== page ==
MY digital address book lists 2,743 contacts. This is not because I’m popular or extroverted; I’m neither. It’s because this collection of names stretches back two decades, the oldest contacts tracing to a 1996 Palm Pilot and preserved through transfers involving more devices than I care to remember. It covers life in four cities and work on countless reporting projects. The idea of organizing and pruning this slow-motion data dump is by now unthinkable.
One result is that when I start to tap in the name of someone I’m looking for, I often turn up several others as well. Maybe an expert source on a subject I’ll never write about again. Or the best plumber in a place where I no longer live. Possibly a former colleague I have since learned actively dislikes me. Probably at least one name I just can’t place. And, perhaps, someone who is dead.
I might take that moment to delete one or more of these entries. But not the ones for the deceased. Those I keep.
I seldom talk about this habit, because I assume it sounds weird. But recently I was intrigued to read about an incident described in “Becoming Steve Jobs,” the new book by Brent Schlender and Rick Tetzeli. A couple of years after Mr. Jobs died, the anecdote goes, John Lasseter, a founder of Pixar and a close friend of Mr. Jobs’s, showed Tim Cook, the chief executive of Apple, the “favorites” list on his iPhone contacts app. It still included Mr. Jobs. “I’ll never be able to take that out,” he said. Mr. Cook responded by pulling out his phone, which also included Mr. Jobs’s contact entry.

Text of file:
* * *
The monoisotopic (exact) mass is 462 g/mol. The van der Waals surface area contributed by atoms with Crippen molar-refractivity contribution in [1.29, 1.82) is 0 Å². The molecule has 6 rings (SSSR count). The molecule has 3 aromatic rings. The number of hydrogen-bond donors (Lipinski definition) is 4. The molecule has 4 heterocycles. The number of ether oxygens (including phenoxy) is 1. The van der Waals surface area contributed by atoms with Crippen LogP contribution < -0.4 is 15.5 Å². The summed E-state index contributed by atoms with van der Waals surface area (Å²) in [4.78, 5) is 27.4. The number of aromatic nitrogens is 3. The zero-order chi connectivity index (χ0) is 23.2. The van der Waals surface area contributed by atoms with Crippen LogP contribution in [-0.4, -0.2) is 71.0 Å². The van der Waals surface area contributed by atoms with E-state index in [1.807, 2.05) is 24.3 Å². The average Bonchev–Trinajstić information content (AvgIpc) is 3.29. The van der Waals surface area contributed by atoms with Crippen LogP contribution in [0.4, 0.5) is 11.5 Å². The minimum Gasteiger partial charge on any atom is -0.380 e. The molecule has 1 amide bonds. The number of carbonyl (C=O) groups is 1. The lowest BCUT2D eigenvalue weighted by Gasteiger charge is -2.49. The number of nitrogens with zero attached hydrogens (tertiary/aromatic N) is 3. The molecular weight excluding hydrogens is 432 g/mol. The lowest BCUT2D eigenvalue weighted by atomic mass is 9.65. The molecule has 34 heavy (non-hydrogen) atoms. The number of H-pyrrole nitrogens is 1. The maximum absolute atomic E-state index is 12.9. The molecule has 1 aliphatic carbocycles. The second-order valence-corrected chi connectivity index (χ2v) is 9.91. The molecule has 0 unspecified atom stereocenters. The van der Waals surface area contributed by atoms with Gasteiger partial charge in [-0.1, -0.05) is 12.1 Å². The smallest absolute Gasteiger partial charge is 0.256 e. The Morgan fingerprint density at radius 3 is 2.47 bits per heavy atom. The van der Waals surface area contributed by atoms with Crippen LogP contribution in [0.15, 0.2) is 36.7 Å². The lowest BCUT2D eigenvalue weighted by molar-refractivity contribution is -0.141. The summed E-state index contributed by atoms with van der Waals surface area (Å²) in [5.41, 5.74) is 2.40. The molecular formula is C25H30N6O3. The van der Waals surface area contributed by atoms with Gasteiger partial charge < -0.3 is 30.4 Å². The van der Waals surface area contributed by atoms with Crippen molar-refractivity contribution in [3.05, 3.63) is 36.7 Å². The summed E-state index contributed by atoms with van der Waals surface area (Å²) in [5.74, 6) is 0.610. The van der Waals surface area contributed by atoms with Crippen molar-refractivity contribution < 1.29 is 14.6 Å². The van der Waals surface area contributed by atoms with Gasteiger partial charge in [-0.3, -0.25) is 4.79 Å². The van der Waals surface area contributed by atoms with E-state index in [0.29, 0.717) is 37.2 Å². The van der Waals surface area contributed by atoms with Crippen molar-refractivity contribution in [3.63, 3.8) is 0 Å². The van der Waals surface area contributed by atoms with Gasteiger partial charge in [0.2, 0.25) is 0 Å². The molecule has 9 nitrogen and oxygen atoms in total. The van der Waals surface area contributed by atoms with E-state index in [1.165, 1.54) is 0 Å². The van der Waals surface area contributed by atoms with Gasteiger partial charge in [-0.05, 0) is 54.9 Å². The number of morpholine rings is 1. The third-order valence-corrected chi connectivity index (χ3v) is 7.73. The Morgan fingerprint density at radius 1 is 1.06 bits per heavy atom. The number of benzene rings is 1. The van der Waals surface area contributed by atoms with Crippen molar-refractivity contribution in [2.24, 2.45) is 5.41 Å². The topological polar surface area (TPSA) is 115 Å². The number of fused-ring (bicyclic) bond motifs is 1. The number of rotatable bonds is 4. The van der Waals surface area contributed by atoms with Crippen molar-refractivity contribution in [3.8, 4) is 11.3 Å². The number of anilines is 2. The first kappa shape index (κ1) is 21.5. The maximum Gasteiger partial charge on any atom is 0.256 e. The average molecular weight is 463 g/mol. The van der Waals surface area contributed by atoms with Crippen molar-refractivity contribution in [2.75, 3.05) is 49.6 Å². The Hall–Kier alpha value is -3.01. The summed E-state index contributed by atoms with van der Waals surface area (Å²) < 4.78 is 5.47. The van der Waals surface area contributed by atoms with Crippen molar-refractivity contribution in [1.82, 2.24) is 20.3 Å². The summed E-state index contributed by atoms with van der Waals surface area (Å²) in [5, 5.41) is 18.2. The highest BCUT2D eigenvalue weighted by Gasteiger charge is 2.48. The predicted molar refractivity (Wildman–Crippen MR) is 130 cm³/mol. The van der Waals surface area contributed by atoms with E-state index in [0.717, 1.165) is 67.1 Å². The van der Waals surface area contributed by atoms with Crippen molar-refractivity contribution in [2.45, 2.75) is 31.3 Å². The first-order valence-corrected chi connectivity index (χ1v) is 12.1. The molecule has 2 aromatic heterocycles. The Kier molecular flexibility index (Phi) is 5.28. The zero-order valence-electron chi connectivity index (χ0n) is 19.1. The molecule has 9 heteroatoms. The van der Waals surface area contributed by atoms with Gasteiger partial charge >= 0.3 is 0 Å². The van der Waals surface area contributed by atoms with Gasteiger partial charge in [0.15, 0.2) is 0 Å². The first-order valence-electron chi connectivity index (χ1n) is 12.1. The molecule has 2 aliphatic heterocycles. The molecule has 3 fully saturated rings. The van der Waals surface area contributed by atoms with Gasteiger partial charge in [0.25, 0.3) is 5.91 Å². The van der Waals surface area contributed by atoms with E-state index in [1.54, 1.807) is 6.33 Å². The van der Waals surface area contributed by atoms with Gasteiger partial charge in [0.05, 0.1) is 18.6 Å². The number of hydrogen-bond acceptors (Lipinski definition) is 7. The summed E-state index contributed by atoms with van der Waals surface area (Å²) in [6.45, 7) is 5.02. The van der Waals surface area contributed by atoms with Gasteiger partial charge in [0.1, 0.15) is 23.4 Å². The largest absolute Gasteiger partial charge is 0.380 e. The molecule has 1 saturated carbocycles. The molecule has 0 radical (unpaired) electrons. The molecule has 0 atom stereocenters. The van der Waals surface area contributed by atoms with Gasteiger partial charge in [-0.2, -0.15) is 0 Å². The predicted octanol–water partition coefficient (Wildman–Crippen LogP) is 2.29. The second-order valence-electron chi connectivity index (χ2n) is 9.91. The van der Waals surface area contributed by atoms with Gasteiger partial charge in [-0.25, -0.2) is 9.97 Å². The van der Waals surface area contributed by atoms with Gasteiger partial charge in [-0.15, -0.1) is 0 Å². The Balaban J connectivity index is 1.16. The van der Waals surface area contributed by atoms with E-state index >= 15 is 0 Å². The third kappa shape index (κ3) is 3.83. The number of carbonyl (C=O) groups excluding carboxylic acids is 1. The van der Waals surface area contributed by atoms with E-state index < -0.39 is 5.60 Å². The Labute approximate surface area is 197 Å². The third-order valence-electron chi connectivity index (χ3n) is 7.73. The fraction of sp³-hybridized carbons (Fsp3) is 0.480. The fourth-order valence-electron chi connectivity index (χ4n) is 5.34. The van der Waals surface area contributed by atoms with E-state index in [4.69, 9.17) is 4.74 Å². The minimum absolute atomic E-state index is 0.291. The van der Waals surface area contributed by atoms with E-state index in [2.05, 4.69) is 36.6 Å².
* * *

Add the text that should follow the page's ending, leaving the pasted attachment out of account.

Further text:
I’m not sure if this says something unusual about Mr. Jobs, or Mr. Cook and Mr. Lasseter. But to me it suggests something more universal. However our tools are designed, human behavior determines how we really use them. So while there may not be anything logical about hanging on to the contact details of the departed, Mr. Lasseter’s comment makes perfect sense. And maybe that makes me feel (a little) less weird for thinking that my contacts list has accidentally acquired an involuntary-memories feature, a memento mori functionality.
Digital technology has already had notable effects on the ways we mourn, remember the dead, and even think about the afterlife. This has mostly come to our attention as a side effect of the broader tech-driven redefinition of social and public life: a personal blog becomes a kind of monument to be preserved, a social-media profile becomes a site of communal grieving. To some extent, digital services have adjusted to this development: Facebook accounts, for example, can be “memorialized,” a setting that allows friends to share remembrances, but stops posting upsetting birthday reminders.
In those public contexts, maintaining a digital connection to the dead seems normal. Unfriending the deceased in full view of your Facebook social circle, for example, might look (or feel) callous. Whatever the reason, we seem to prefer keeping these symbolic ties intact whether they are deeply personal or otherwise. Almost a year after his suicide, Robin Williams’s Twitter profile lists nearly 1.5 million followers.